- Laurie Orser, Vice President at Elite Awards and Gifts

Elite Awards and Gifts have been manufacturing and selling corporate awards, corporate gifts, and promotional products for over 40 years.

Employee Profile: Wally Yacoub

Position Business Development
Industry Experience 1.5 years
Educational background Bachelor of Science, Applied Computer Science, Ryerson University
Hobbies/Interests Cooking, soccer, travel, cars
Biggest non-work-related accomplishment Bowling a 259 point game

Dates to Remember

March 31 September 2009 FYE claims due now


March 2 Seminar in Brantford, ON

Word on the Street

Recipe for Success

As I was searching for my next subject to talk about, I did a quick search for merger, acquisition and divestiture transactions that happened during the last 12 months in Canada. Among the notable transactions, George Weston Limited’s (“GWL”) acquisition of ACE Bakery (“ACE”) caught my eye for a number of reasons — it was a start-up bakery that grew to become one of Canada’s top independent bakeries, it partnered with private equity firms for growth capital and then it ultimately sold to a strategic purchaser. This was a text book example of how to start, grow and exit your business.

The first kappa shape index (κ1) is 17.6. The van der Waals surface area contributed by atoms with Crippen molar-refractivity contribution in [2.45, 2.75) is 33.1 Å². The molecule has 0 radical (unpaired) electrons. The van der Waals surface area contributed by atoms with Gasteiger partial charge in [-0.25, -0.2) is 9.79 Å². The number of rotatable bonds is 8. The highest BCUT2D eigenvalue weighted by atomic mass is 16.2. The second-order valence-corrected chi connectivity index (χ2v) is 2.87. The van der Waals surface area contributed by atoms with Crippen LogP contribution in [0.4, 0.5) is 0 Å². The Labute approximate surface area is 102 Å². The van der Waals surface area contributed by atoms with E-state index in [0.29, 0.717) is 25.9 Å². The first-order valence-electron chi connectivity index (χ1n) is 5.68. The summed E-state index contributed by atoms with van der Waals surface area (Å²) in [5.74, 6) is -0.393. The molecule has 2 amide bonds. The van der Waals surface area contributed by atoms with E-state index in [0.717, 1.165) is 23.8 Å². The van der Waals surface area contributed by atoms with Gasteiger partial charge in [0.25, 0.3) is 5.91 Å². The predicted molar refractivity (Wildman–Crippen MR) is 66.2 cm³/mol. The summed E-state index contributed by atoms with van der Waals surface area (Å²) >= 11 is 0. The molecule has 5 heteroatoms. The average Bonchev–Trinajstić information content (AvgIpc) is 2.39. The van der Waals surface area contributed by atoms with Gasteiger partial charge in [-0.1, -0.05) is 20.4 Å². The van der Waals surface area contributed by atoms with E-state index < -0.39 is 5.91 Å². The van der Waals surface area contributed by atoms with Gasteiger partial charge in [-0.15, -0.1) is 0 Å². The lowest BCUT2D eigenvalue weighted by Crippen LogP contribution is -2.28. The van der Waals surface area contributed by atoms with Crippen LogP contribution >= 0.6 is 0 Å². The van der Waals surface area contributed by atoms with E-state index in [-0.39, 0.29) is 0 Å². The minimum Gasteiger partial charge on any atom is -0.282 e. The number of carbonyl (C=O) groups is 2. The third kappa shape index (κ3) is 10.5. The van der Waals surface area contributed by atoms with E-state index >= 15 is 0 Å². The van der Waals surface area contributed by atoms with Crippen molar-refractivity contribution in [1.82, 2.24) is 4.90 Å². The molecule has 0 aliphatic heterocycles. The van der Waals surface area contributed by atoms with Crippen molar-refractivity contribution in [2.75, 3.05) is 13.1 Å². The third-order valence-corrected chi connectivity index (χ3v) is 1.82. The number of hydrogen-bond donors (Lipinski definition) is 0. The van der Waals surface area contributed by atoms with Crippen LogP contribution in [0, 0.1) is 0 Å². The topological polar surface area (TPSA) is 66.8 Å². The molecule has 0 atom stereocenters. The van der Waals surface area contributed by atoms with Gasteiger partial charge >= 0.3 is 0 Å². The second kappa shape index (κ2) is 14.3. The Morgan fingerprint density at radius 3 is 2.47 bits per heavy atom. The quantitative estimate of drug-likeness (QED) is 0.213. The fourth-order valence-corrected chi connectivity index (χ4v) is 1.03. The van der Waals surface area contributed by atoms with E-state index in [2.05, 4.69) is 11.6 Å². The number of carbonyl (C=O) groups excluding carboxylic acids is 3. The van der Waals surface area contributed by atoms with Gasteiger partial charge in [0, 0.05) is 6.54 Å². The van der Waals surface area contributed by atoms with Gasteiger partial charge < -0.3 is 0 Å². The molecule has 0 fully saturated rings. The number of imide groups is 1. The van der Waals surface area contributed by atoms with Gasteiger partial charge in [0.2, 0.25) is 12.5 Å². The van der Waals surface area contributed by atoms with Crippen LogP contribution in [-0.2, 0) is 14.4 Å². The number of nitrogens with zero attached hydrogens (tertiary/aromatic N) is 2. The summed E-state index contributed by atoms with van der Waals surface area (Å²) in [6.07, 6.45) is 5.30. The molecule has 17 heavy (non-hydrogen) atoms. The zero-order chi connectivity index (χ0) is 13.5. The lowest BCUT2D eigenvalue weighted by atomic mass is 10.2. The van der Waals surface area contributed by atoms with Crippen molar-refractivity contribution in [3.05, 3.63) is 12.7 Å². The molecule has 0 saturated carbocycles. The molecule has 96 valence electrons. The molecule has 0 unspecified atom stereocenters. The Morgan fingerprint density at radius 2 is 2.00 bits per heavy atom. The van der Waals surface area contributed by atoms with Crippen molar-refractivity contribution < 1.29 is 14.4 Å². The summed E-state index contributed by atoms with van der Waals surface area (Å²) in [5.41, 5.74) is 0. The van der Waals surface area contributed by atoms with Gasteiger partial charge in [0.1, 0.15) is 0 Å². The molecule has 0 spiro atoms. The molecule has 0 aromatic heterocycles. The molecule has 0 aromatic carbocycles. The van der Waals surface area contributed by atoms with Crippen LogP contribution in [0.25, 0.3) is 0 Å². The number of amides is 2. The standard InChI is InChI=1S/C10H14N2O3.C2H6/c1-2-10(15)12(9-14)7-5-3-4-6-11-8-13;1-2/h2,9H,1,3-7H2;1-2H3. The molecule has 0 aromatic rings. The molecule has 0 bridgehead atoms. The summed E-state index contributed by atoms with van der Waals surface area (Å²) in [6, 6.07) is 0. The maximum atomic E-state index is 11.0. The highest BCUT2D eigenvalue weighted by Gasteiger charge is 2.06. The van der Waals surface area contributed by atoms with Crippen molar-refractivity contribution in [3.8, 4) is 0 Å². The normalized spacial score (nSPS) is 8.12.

ACE Bakery is truly a Canadian success story, which was initially started by the owners as a hobby, then a passion, and subsequently a successful business. When I read that ACE was formed in 1993 using approximately $250,000 of capital and then sold 17 years later to GWL for $110 million, two words that came to mind were “VALUE CREATION” – that translates into a 17 year compounded annual growth rate of over 40%!

To get a full appreciation of ACE’s path to success, you have to understand the significant events that occurred which enabled them to get to their end point. In 2004, to help finance the ongoing expansion, the shareholders sold a controlling interest in ACE to Birch Hill Equity Partners, a Toronto-based private equity firm (I’m assuming this is the case as Birch Hill always requires a controlling interest).